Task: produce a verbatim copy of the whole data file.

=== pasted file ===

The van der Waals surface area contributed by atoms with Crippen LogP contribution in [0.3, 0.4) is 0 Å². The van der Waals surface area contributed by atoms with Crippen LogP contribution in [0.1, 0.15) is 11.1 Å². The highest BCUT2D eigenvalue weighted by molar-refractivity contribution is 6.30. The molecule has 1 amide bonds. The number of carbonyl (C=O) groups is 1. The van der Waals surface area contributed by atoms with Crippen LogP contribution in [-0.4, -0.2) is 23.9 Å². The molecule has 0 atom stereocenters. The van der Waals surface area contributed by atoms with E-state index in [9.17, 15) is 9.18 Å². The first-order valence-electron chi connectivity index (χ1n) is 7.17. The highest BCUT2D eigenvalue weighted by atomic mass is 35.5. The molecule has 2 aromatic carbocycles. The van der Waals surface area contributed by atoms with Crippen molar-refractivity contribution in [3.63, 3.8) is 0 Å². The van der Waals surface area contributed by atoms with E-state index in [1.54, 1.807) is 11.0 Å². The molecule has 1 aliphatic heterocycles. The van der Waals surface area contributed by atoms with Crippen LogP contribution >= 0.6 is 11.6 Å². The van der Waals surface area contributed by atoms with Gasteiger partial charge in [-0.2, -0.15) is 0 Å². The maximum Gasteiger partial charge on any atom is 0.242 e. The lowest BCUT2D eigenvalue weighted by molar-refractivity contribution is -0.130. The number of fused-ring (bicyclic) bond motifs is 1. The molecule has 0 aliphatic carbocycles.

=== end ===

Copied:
The van der Waals surface area contributed by atoms with Crippen LogP contribution in [0.3, 0.4) is 0 Å². The van der Waals surface area contributed by atoms with Crippen LogP contribution in [0.1, 0.15) is 11.1 Å². The highest BCUT2D eigenvalue weighted by molar-refractivity contribution is 6.30. The molecule has 1 amide bonds. The number of carbonyl (C=O) groups is 1. The van der Waals surface area contributed by atoms with Crippen LogP contribution in [-0.4, -0.2) is 23.9 Å². The molecule has 0 atom stereocenters. The van der Waals surface area contributed by atoms with E-state index in [9.17, 15) is 9.18 Å². The first-order valence-electron chi connectivity index (χ1n) is 7.17. The highest BCUT2D eigenvalue weighted by atomic mass is 35.5. The molecule has 2 aromatic carbocycles. The van der Waals surface area contributed by atoms with Crippen molar-refractivity contribution in [3.63, 3.8) is 0 Å². The van der Waals surface area contributed by atoms with E-state index in [1.54, 1.807) is 11.0 Å². The molecule has 1 aliphatic heterocycles. The van der Waals surface area contributed by atoms with Crippen LogP contribution >= 0.6 is 11.6 Å². The van der Waals surface area contributed by atoms with Gasteiger partial charge in [-0.2, -0.15) is 0 Å². The maximum Gasteiger partial charge on any atom is 0.242 e. The lowest BCUT2D eigenvalue weighted by molar-refractivity contribution is -0.130. The number of fused-ring (bicyclic) bond motifs is 1. The molecule has 0 aliphatic carbocycles.